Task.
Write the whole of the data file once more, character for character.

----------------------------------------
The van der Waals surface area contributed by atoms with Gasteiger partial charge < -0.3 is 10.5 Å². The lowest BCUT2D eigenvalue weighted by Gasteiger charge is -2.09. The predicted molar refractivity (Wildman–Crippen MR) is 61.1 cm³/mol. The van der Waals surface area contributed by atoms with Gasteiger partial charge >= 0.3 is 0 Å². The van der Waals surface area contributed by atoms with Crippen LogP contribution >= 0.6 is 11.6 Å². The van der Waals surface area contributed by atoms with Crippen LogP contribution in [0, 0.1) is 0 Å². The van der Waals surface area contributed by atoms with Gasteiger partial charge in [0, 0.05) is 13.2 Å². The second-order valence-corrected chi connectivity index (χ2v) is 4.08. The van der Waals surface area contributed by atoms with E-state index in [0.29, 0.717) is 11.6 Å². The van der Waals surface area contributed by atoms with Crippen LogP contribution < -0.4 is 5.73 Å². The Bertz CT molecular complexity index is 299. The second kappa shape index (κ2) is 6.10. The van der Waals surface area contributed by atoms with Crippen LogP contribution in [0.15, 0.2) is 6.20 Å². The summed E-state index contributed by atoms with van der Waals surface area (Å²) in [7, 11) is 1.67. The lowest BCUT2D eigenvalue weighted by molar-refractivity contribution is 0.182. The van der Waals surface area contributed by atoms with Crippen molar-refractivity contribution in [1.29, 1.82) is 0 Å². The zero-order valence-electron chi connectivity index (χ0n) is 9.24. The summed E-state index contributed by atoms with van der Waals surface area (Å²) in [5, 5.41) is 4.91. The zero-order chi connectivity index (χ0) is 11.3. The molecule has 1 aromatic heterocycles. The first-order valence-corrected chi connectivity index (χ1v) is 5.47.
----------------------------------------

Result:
The van der Waals surface area contributed by atoms with Gasteiger partial charge < -0.3 is 10.5 Å². The lowest BCUT2D eigenvalue weighted by Gasteiger charge is -2.09. The predicted molar refractivity (Wildman–Crippen MR) is 61.1 cm³/mol. The van der Waals surface area contributed by atoms with Gasteiger partial charge >= 0.3 is 0 Å². The van der Waals surface area contributed by atoms with Crippen LogP contribution >= 0.6 is 11.6 Å². The van der Waals surface area contributed by atoms with Crippen LogP contribution in [0, 0.1) is 0 Å². The van der Waals surface area contributed by atoms with Gasteiger partial charge in [0, 0.05) is 13.2 Å². The second-order valence-corrected chi connectivity index (χ2v) is 4.08. The van der Waals surface area contributed by atoms with E-state index in [0.29, 0.717) is 11.6 Å². The van der Waals surface area contributed by atoms with Crippen LogP contribution < -0.4 is 5.73 Å². The Bertz CT molecular complexity index is 299. The second kappa shape index (κ2) is 6.10. The van der Waals surface area contributed by atoms with Crippen LogP contribution in [0.15, 0.2) is 6.20 Å². The summed E-state index contributed by atoms with van der Waals surface area (Å²) in [7, 11) is 1.67. The lowest BCUT2D eigenvalue weighted by molar-refractivity contribution is 0.182. The van der Waals surface area contributed by atoms with Crippen molar-refractivity contribution in [1.29, 1.82) is 0 Å². The zero-order valence-electron chi connectivity index (χ0n) is 9.24. The summed E-state index contributed by atoms with van der Waals surface area (Å²) in [5, 5.41) is 4.91. The zero-order chi connectivity index (χ0) is 11.3. The molecule has 1 aromatic heterocycles. The first-order valence-corrected chi connectivity index (χ1v) is 5.47.